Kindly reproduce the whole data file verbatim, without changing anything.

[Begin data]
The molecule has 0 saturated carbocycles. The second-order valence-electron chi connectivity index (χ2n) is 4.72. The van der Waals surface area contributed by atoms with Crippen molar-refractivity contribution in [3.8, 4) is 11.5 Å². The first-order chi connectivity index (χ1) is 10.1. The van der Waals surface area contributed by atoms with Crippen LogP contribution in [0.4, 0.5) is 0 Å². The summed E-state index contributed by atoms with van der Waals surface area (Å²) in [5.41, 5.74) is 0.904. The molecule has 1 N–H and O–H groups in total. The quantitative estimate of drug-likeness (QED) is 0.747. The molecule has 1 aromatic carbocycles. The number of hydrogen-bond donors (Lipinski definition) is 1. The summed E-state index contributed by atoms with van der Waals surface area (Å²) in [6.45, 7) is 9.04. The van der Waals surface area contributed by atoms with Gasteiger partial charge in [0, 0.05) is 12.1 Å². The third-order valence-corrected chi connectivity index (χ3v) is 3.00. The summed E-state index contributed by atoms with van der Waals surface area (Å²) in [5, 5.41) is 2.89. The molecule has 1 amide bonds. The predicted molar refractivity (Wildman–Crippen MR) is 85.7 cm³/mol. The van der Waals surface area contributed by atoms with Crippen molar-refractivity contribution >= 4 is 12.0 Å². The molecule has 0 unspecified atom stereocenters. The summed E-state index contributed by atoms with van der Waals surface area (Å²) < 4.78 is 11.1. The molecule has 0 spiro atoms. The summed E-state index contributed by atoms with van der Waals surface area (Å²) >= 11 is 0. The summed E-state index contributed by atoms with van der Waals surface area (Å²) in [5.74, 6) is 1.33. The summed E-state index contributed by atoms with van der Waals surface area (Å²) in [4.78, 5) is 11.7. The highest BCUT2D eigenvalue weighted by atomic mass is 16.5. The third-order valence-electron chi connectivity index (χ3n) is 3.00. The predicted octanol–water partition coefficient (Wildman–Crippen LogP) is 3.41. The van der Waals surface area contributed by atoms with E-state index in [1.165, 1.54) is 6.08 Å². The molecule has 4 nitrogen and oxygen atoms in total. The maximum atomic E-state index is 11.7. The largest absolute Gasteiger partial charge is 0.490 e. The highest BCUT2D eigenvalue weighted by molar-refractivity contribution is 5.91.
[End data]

The molecule has 0 saturated carbocycles. The second-order valence-electron chi connectivity index (χ2n) is 4.72. The van der Waals surface area contributed by atoms with Crippen molar-refractivity contribution in [3.8, 4) is 11.5 Å². The first-order chi connectivity index (χ1) is 10.1. The van der Waals surface area contributed by atoms with Crippen LogP contribution in [0.4, 0.5) is 0 Å². The summed E-state index contributed by atoms with van der Waals surface area (Å²) in [5.41, 5.74) is 0.904. The molecule has 1 N–H and O–H groups in total. The quantitative estimate of drug-likeness (QED) is 0.747. The molecule has 1 aromatic carbocycles. The number of hydrogen-bond donors (Lipinski definition) is 1. The summed E-state index contributed by atoms with van der Waals surface area (Å²) in [6.45, 7) is 9.04. The van der Waals surface area contributed by atoms with Gasteiger partial charge in [0, 0.05) is 12.1 Å². The third-order valence-corrected chi connectivity index (χ3v) is 3.00. The summed E-state index contributed by atoms with van der Waals surface area (Å²) in [5, 5.41) is 2.89. The molecule has 1 amide bonds. The predicted molar refractivity (Wildman–Crippen MR) is 85.7 cm³/mol. The van der Waals surface area contributed by atoms with Crippen molar-refractivity contribution >= 4 is 12.0 Å². The molecule has 0 unspecified atom stereocenters. The summed E-state index contributed by atoms with van der Waals surface area (Å²) < 4.78 is 11.1. The molecule has 0 spiro atoms. The summed E-state index contributed by atoms with van der Waals surface area (Å²) >= 11 is 0. The summed E-state index contributed by atoms with van der Waals surface area (Å²) in [5.74, 6) is 1.33. The summed E-state index contributed by atoms with van der Waals surface area (Å²) in [4.78, 5) is 11.7. The highest BCUT2D eigenvalue weighted by atomic mass is 16.5. The third-order valence-electron chi connectivity index (χ3n) is 3.00. The predicted octanol–water partition coefficient (Wildman–Crippen LogP) is 3.41. The van der Waals surface area contributed by atoms with E-state index in [1.165, 1.54) is 6.08 Å². The molecule has 4 nitrogen and oxygen atoms in total. The maximum atomic E-state index is 11.7. The largest absolute Gasteiger partial charge is 0.490 e. The highest BCUT2D eigenvalue weighted by molar-refractivity contribution is 5.91.